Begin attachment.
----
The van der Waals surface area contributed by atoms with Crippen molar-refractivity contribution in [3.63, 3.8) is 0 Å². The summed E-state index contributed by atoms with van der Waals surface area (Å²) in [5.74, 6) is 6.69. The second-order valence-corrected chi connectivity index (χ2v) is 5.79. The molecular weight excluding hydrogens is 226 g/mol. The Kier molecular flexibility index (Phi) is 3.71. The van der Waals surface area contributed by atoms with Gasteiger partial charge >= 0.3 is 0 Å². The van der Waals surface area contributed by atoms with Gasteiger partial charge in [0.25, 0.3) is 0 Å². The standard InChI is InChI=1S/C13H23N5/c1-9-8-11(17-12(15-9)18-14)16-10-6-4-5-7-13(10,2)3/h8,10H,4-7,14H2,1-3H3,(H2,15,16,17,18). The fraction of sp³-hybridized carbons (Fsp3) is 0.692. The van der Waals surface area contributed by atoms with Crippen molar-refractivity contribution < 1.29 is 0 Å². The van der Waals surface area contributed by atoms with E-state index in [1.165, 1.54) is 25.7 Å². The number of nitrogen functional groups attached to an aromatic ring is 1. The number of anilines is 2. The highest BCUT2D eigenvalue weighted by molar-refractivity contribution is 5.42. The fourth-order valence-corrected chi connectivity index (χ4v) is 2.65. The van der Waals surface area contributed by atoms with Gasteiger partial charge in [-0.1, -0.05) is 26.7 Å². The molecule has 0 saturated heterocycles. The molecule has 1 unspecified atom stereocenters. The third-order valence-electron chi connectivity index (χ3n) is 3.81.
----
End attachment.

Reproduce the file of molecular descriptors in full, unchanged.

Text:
The van der Waals surface area contributed by atoms with Crippen molar-refractivity contribution in [3.63, 3.8) is 0 Å². The summed E-state index contributed by atoms with van der Waals surface area (Å²) in [5.74, 6) is 6.69. The second-order valence-corrected chi connectivity index (χ2v) is 5.79. The molecular weight excluding hydrogens is 226 g/mol. The Kier molecular flexibility index (Phi) is 3.71. The van der Waals surface area contributed by atoms with Gasteiger partial charge >= 0.3 is 0 Å². The van der Waals surface area contributed by atoms with Gasteiger partial charge in [0.25, 0.3) is 0 Å². The standard InChI is InChI=1S/C13H23N5/c1-9-8-11(17-12(15-9)18-14)16-10-6-4-5-7-13(10,2)3/h8,10H,4-7,14H2,1-3H3,(H2,15,16,17,18). The fraction of sp³-hybridized carbons (Fsp3) is 0.692. The van der Waals surface area contributed by atoms with Crippen molar-refractivity contribution < 1.29 is 0 Å². The van der Waals surface area contributed by atoms with E-state index in [1.165, 1.54) is 25.7 Å². The number of nitrogen functional groups attached to an aromatic ring is 1. The number of anilines is 2. The highest BCUT2D eigenvalue weighted by molar-refractivity contribution is 5.42. The fourth-order valence-corrected chi connectivity index (χ4v) is 2.65. The van der Waals surface area contributed by atoms with Gasteiger partial charge in [-0.1, -0.05) is 26.7 Å². The molecule has 0 saturated heterocycles. The molecule has 1 unspecified atom stereocenters. The third-order valence-electron chi connectivity index (χ3n) is 3.81.